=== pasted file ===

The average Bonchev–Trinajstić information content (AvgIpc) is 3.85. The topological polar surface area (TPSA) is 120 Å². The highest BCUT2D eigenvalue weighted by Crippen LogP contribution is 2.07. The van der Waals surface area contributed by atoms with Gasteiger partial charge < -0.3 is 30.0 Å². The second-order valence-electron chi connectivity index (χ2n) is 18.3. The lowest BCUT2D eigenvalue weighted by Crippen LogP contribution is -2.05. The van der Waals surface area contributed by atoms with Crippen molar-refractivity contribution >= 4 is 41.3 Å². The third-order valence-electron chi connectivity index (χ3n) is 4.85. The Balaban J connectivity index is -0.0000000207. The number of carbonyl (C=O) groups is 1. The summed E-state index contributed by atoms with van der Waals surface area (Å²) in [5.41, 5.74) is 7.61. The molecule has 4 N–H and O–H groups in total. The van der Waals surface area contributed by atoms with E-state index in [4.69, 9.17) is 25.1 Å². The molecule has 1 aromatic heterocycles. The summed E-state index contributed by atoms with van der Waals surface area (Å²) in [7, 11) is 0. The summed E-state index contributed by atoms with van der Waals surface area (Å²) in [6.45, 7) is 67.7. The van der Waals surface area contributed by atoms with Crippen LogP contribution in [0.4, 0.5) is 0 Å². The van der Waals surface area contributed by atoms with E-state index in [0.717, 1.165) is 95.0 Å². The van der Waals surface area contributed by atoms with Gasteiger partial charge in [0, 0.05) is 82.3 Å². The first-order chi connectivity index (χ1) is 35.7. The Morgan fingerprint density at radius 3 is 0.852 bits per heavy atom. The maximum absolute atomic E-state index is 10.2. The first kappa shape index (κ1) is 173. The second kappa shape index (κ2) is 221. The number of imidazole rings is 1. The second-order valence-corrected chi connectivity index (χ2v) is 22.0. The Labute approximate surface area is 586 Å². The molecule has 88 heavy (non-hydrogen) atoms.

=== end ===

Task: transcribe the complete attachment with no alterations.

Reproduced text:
The average Bonchev–Trinajstić information content (AvgIpc) is 3.85. The topological polar surface area (TPSA) is 120 Å². The highest BCUT2D eigenvalue weighted by Crippen LogP contribution is 2.07. The van der Waals surface area contributed by atoms with Gasteiger partial charge < -0.3 is 30.0 Å². The second-order valence-electron chi connectivity index (χ2n) is 18.3. The lowest BCUT2D eigenvalue weighted by Crippen LogP contribution is -2.05. The van der Waals surface area contributed by atoms with Crippen molar-refractivity contribution >= 4 is 41.3 Å². The third-order valence-electron chi connectivity index (χ3n) is 4.85. The Balaban J connectivity index is -0.0000000207. The number of carbonyl (C=O) groups is 1. The summed E-state index contributed by atoms with van der Waals surface area (Å²) in [5.41, 5.74) is 7.61. The molecule has 4 N–H and O–H groups in total. The van der Waals surface area contributed by atoms with E-state index in [4.69, 9.17) is 25.1 Å². The molecule has 1 aromatic heterocycles. The summed E-state index contributed by atoms with van der Waals surface area (Å²) in [7, 11) is 0. The summed E-state index contributed by atoms with van der Waals surface area (Å²) in [6.45, 7) is 67.7. The van der Waals surface area contributed by atoms with Crippen LogP contribution in [0.4, 0.5) is 0 Å². The van der Waals surface area contributed by atoms with E-state index in [0.717, 1.165) is 95.0 Å². The van der Waals surface area contributed by atoms with Gasteiger partial charge in [0, 0.05) is 82.3 Å². The first-order chi connectivity index (χ1) is 35.7. The Morgan fingerprint density at radius 3 is 0.852 bits per heavy atom. The maximum absolute atomic E-state index is 10.2. The first kappa shape index (κ1) is 173. The second kappa shape index (κ2) is 221. The number of imidazole rings is 1. The second-order valence-corrected chi connectivity index (χ2v) is 22.0. The Labute approximate surface area is 586 Å². The molecule has 88 heavy (non-hydrogen) atoms.